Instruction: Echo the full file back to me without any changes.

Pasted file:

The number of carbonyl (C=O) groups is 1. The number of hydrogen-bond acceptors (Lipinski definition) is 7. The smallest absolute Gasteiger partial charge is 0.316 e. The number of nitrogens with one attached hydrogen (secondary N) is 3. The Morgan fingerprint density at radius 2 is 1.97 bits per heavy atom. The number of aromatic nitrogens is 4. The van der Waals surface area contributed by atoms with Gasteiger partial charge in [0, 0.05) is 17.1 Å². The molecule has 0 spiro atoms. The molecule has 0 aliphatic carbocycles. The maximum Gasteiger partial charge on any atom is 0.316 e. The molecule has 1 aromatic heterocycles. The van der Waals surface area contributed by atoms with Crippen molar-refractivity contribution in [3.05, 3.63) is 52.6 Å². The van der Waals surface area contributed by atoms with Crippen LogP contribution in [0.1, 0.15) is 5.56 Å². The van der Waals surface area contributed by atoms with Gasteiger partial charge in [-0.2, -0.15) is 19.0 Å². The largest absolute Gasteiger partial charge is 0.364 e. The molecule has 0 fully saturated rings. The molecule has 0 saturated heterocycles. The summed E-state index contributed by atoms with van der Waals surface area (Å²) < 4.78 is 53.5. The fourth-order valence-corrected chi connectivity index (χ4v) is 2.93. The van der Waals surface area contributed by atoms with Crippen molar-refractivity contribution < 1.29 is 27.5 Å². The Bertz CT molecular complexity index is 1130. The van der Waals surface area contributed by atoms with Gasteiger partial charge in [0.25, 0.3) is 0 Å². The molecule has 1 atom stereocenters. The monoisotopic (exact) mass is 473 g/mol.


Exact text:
The number of carbonyl (C=O) groups is 1. The number of hydrogen-bond acceptors (Lipinski definition) is 7. The smallest absolute Gasteiger partial charge is 0.316 e. The number of nitrogens with one attached hydrogen (secondary N) is 3. The Morgan fingerprint density at radius 2 is 1.97 bits per heavy atom. The number of aromatic nitrogens is 4. The van der Waals surface area contributed by atoms with Gasteiger partial charge in [0, 0.05) is 17.1 Å². The molecule has 0 spiro atoms. The molecule has 0 aliphatic carbocycles. The maximum Gasteiger partial charge on any atom is 0.316 e. The molecule has 1 aromatic heterocycles. The van der Waals surface area contributed by atoms with Crippen molar-refractivity contribution in [3.05, 3.63) is 52.6 Å². The van der Waals surface area contributed by atoms with Crippen LogP contribution in [0.1, 0.15) is 5.56 Å². The van der Waals surface area contributed by atoms with Gasteiger partial charge in [-0.2, -0.15) is 19.0 Å². The largest absolute Gasteiger partial charge is 0.364 e. The molecule has 0 fully saturated rings. The molecule has 0 saturated heterocycles. The summed E-state index contributed by atoms with van der Waals surface area (Å²) < 4.78 is 53.5. The fourth-order valence-corrected chi connectivity index (χ4v) is 2.93. The van der Waals surface area contributed by atoms with Crippen molar-refractivity contribution < 1.29 is 27.5 Å². The Bertz CT molecular complexity index is 1130. The van der Waals surface area contributed by atoms with Gasteiger partial charge in [0.25, 0.3) is 0 Å². The molecule has 1 atom stereocenters. The monoisotopic (exact) mass is 473 g/mol.